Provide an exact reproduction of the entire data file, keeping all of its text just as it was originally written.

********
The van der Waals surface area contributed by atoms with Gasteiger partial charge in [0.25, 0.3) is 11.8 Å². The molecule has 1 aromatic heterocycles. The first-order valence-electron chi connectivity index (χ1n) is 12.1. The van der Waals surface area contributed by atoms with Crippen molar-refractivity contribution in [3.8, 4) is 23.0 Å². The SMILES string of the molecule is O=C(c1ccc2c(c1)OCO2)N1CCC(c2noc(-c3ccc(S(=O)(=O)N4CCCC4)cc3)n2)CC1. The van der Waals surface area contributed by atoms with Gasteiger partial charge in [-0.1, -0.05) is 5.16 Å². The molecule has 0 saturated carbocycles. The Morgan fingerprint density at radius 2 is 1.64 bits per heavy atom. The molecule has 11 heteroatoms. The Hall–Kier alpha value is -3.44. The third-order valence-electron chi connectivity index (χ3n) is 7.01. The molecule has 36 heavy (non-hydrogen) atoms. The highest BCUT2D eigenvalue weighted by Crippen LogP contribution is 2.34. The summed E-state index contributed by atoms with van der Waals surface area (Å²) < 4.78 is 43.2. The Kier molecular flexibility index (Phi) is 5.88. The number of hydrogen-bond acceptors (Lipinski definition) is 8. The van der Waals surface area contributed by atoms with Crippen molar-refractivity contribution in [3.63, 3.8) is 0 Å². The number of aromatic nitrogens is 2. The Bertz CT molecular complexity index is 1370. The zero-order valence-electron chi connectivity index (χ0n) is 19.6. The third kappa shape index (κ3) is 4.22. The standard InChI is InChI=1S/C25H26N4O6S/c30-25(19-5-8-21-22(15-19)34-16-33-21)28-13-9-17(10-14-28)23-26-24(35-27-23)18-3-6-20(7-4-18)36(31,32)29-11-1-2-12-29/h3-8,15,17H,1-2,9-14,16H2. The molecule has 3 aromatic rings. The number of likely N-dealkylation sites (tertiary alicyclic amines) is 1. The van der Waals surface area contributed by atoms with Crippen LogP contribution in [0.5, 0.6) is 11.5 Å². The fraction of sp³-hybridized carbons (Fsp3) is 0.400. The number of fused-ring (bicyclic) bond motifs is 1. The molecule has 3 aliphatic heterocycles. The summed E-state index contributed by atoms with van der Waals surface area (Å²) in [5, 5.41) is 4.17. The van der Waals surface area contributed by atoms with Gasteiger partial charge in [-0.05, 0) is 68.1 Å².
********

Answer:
The van der Waals surface area contributed by atoms with Gasteiger partial charge in [0.25, 0.3) is 11.8 Å². The molecule has 1 aromatic heterocycles. The first-order valence-electron chi connectivity index (χ1n) is 12.1. The van der Waals surface area contributed by atoms with Crippen molar-refractivity contribution in [3.8, 4) is 23.0 Å². The SMILES string of the molecule is O=C(c1ccc2c(c1)OCO2)N1CCC(c2noc(-c3ccc(S(=O)(=O)N4CCCC4)cc3)n2)CC1. The van der Waals surface area contributed by atoms with Gasteiger partial charge in [-0.1, -0.05) is 5.16 Å². The molecule has 0 saturated carbocycles. The Morgan fingerprint density at radius 2 is 1.64 bits per heavy atom. The molecule has 11 heteroatoms. The Hall–Kier alpha value is -3.44. The third-order valence-electron chi connectivity index (χ3n) is 7.01. The molecule has 36 heavy (non-hydrogen) atoms. The highest BCUT2D eigenvalue weighted by Crippen LogP contribution is 2.34. The summed E-state index contributed by atoms with van der Waals surface area (Å²) < 4.78 is 43.2. The Kier molecular flexibility index (Phi) is 5.88. The number of hydrogen-bond acceptors (Lipinski definition) is 8. The van der Waals surface area contributed by atoms with Crippen molar-refractivity contribution in [3.63, 3.8) is 0 Å². The number of aromatic nitrogens is 2. The Bertz CT molecular complexity index is 1370. The zero-order valence-electron chi connectivity index (χ0n) is 19.6. The third kappa shape index (κ3) is 4.22. The standard InChI is InChI=1S/C25H26N4O6S/c30-25(19-5-8-21-22(15-19)34-16-33-21)28-13-9-17(10-14-28)23-26-24(35-27-23)18-3-6-20(7-4-18)36(31,32)29-11-1-2-12-29/h3-8,15,17H,1-2,9-14,16H2. The molecule has 3 aromatic rings. The number of likely N-dealkylation sites (tertiary alicyclic amines) is 1. The van der Waals surface area contributed by atoms with Crippen LogP contribution in [0.5, 0.6) is 11.5 Å². The fraction of sp³-hybridized carbons (Fsp3) is 0.400. The number of fused-ring (bicyclic) bond motifs is 1. The molecule has 3 aliphatic heterocycles. The summed E-state index contributed by atoms with van der Waals surface area (Å²) in [5, 5.41) is 4.17. The van der Waals surface area contributed by atoms with Gasteiger partial charge in [-0.05, 0) is 68.1 Å².